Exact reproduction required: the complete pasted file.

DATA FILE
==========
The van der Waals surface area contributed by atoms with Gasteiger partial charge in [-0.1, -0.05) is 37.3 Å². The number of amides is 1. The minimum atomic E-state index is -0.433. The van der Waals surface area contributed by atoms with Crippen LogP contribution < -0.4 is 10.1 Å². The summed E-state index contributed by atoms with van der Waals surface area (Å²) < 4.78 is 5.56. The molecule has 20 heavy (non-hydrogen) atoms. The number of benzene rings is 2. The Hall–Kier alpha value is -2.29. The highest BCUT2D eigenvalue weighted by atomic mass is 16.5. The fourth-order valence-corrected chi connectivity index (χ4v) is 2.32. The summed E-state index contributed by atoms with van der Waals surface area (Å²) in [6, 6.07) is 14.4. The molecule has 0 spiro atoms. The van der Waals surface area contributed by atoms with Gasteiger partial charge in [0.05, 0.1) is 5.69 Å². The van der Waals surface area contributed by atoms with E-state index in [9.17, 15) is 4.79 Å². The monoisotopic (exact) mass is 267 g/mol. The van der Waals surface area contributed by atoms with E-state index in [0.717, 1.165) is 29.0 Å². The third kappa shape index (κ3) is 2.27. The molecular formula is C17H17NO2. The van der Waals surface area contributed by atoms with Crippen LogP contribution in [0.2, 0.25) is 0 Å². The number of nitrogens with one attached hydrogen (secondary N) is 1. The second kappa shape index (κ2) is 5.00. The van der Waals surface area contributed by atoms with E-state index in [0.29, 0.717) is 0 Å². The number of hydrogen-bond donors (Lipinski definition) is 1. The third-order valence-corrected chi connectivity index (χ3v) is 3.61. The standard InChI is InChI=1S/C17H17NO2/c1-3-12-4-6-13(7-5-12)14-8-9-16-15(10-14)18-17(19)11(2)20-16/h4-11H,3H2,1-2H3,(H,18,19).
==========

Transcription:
The van der Waals surface area contributed by atoms with Gasteiger partial charge in [-0.1, -0.05) is 37.3 Å². The number of amides is 1. The minimum atomic E-state index is -0.433. The van der Waals surface area contributed by atoms with Crippen LogP contribution < -0.4 is 10.1 Å². The summed E-state index contributed by atoms with van der Waals surface area (Å²) < 4.78 is 5.56. The molecule has 20 heavy (non-hydrogen) atoms. The number of benzene rings is 2. The Hall–Kier alpha value is -2.29. The highest BCUT2D eigenvalue weighted by atomic mass is 16.5. The fourth-order valence-corrected chi connectivity index (χ4v) is 2.32. The summed E-state index contributed by atoms with van der Waals surface area (Å²) in [6, 6.07) is 14.4. The molecule has 0 spiro atoms. The van der Waals surface area contributed by atoms with Gasteiger partial charge in [0.05, 0.1) is 5.69 Å². The van der Waals surface area contributed by atoms with E-state index in [9.17, 15) is 4.79 Å². The monoisotopic (exact) mass is 267 g/mol. The van der Waals surface area contributed by atoms with E-state index in [0.717, 1.165) is 29.0 Å². The third kappa shape index (κ3) is 2.27. The molecular formula is C17H17NO2. The van der Waals surface area contributed by atoms with Crippen LogP contribution in [0.2, 0.25) is 0 Å². The number of nitrogens with one attached hydrogen (secondary N) is 1. The second kappa shape index (κ2) is 5.00. The van der Waals surface area contributed by atoms with E-state index in [0.29, 0.717) is 0 Å². The number of hydrogen-bond donors (Lipinski definition) is 1. The third-order valence-corrected chi connectivity index (χ3v) is 3.61. The standard InChI is InChI=1S/C17H17NO2/c1-3-12-4-6-13(7-5-12)14-8-9-16-15(10-14)18-17(19)11(2)20-16/h4-11H,3H2,1-2H3,(H,18,19).